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PROJECT MANAGEMENT TIPS FOR CROSS-BORDER DEALS

Managing a cross-border finance transaction can be a very time-consuming and costly affair. You can, however, save time by instructing a good legal project management team to determine the risks and processes upfront and plan accordingly.
If you are unfamiliar with the regulatory environment or practical aspects of doing a deal in a certain jurisdiction, it may be best to get a preliminary view from local lawyers at the structuring stage. In a trade finance context, doing a sale and repurchase (repo) versus a borrowing base facility, for example, may have different legal (and therefore timing) implications. You may need to establish a local branch, obtain an import licence or get regulatory approval if you elect to buy and sell a commodity to provide finance using the repo structure. On the other hand, providing finance through a borrowing base facility and taking security over local assets may trigger requirements for central bank approval, stamp duty, registration fees and other perfection requirements. Once you know the legal effects of your structure, it will be easier to manage the borrower’s expectations and costs with the help of local counsel.
Needless to say, having the right local counsel on board, is extremely important. If you’re new to cross-border deals, having the right lead or legal management counsel running your deals is even more important. Experienced lead counsel or cross-border specialists would have worked with a number of lawyers from the same jurisdiction and across many countries. They should know the level of expertise, responsiveness and preferred methods of communication of local lawyers. Because local counsel will be responsible for getting most things done on the ground, it is important for lead counsel to understand which questions to ask upfront, how local counsel operates and what to do to expedite things and help local counsel get the job done timeously. For example, some local lawyers are generalists and not specialists in the field for which you may have appointed them. They may be dealing with litigation matters and therefore very difficult to reach when urgent queries arise and they are attending to matters in court. Lead counsel that has experience with that lawyer will know what has worked in the past to get urgent queries resolved when the availability of local counsel becomes a cause of frustration.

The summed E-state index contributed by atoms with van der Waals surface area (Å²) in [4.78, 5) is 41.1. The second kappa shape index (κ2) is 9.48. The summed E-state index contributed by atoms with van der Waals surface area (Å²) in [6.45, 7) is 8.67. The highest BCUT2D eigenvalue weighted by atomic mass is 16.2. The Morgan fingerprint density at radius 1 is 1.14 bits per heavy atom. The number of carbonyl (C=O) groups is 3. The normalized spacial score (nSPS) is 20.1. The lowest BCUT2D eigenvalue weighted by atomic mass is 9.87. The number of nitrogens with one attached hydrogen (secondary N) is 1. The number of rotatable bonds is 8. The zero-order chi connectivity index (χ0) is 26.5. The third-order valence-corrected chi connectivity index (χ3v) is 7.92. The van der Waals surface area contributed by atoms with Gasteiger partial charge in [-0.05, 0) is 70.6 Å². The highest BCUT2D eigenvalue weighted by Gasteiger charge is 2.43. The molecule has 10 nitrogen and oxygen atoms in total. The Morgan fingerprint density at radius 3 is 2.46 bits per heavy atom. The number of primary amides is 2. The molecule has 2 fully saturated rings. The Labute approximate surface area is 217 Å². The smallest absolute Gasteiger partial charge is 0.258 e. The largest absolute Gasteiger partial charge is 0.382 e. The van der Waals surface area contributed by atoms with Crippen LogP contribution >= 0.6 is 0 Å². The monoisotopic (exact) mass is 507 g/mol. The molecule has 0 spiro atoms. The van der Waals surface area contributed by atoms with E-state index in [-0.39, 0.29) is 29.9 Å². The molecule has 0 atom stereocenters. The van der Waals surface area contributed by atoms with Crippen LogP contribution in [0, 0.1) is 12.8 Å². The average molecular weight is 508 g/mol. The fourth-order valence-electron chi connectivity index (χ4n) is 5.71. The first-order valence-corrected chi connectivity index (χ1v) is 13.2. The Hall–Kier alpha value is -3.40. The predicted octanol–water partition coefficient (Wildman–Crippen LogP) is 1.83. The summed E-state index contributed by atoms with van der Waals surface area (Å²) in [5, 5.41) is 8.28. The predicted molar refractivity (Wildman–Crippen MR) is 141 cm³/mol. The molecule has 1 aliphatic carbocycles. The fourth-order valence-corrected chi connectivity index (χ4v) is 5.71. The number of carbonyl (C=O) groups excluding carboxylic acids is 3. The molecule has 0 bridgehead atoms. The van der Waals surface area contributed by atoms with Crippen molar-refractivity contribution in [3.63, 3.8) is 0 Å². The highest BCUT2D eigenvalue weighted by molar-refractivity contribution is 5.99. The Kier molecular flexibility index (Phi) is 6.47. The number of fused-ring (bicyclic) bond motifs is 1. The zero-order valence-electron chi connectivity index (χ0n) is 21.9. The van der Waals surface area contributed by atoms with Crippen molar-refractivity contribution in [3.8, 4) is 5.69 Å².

Apart from providing legal advice, your lead counsel must play an active project management role to ensure that the closing occurs successfully and efficiently. When dealing with multiple jurisdictions in one transaction, particularly when you are taking security over assets in most or all of them, it is important to always make sure that the main legal risks and hurdles that may be encountered are clarified and made known to clients upfront; to iron out potential sticky points with local counsel during the early stages of planning; to communicate timing expectations to clients and local counsel on the regular and make sure that local counsel provides regular updates on the status of matters on the ground. Having to manage client expectations and the external legal team at the same time can cause major headaches for in-house lawyers, but with the right legal management team on board, in-house lawyers don’t have to spread themselves too thin and can save time.
Prepared by:

Jessica Lewis | Attorney | Banking and Finance Law
This article is a general information sheet and should not be used or relied on as legal or other professional advice. No liability can be accepted for any errors or omissions nor for any loss or damage arising from reliance upon any information herein. Always contact your legal adviser for specific and detailed advice. Errors and omissions excepted (E&OE)